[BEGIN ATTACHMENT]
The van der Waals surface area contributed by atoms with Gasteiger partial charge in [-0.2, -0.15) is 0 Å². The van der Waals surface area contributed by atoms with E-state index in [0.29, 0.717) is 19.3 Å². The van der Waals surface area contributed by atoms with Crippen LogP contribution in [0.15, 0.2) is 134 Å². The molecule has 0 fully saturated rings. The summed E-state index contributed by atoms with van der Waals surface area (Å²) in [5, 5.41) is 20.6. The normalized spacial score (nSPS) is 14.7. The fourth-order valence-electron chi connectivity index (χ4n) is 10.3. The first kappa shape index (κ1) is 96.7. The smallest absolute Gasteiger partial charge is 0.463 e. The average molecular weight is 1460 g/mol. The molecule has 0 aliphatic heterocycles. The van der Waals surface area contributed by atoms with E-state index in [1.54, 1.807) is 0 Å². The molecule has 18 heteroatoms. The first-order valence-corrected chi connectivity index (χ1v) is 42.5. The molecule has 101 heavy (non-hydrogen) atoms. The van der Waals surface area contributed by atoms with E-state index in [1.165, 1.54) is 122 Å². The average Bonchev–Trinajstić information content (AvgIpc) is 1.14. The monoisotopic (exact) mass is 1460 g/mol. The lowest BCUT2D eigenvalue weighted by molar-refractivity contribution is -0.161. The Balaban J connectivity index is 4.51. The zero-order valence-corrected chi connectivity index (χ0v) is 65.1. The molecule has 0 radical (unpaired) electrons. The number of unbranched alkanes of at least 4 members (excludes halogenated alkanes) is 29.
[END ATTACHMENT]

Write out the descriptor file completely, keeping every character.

The van der Waals surface area contributed by atoms with Gasteiger partial charge in [-0.2, -0.15) is 0 Å². The van der Waals surface area contributed by atoms with E-state index in [0.29, 0.717) is 19.3 Å². The van der Waals surface area contributed by atoms with Crippen LogP contribution in [0.15, 0.2) is 134 Å². The molecule has 0 fully saturated rings. The summed E-state index contributed by atoms with van der Waals surface area (Å²) in [5, 5.41) is 20.6. The normalized spacial score (nSPS) is 14.7. The fourth-order valence-electron chi connectivity index (χ4n) is 10.3. The first kappa shape index (κ1) is 96.7. The smallest absolute Gasteiger partial charge is 0.463 e. The average molecular weight is 1460 g/mol. The molecule has 0 aliphatic heterocycles. The van der Waals surface area contributed by atoms with E-state index in [1.54, 1.807) is 0 Å². The molecule has 18 heteroatoms. The first-order valence-corrected chi connectivity index (χ1v) is 42.5. The molecule has 101 heavy (non-hydrogen) atoms. The van der Waals surface area contributed by atoms with E-state index in [1.165, 1.54) is 122 Å². The average Bonchev–Trinajstić information content (AvgIpc) is 1.14. The monoisotopic (exact) mass is 1460 g/mol. The lowest BCUT2D eigenvalue weighted by molar-refractivity contribution is -0.161. The Balaban J connectivity index is 4.51. The zero-order valence-corrected chi connectivity index (χ0v) is 65.1. The molecule has 0 radical (unpaired) electrons. The number of unbranched alkanes of at least 4 members (excludes halogenated alkanes) is 29.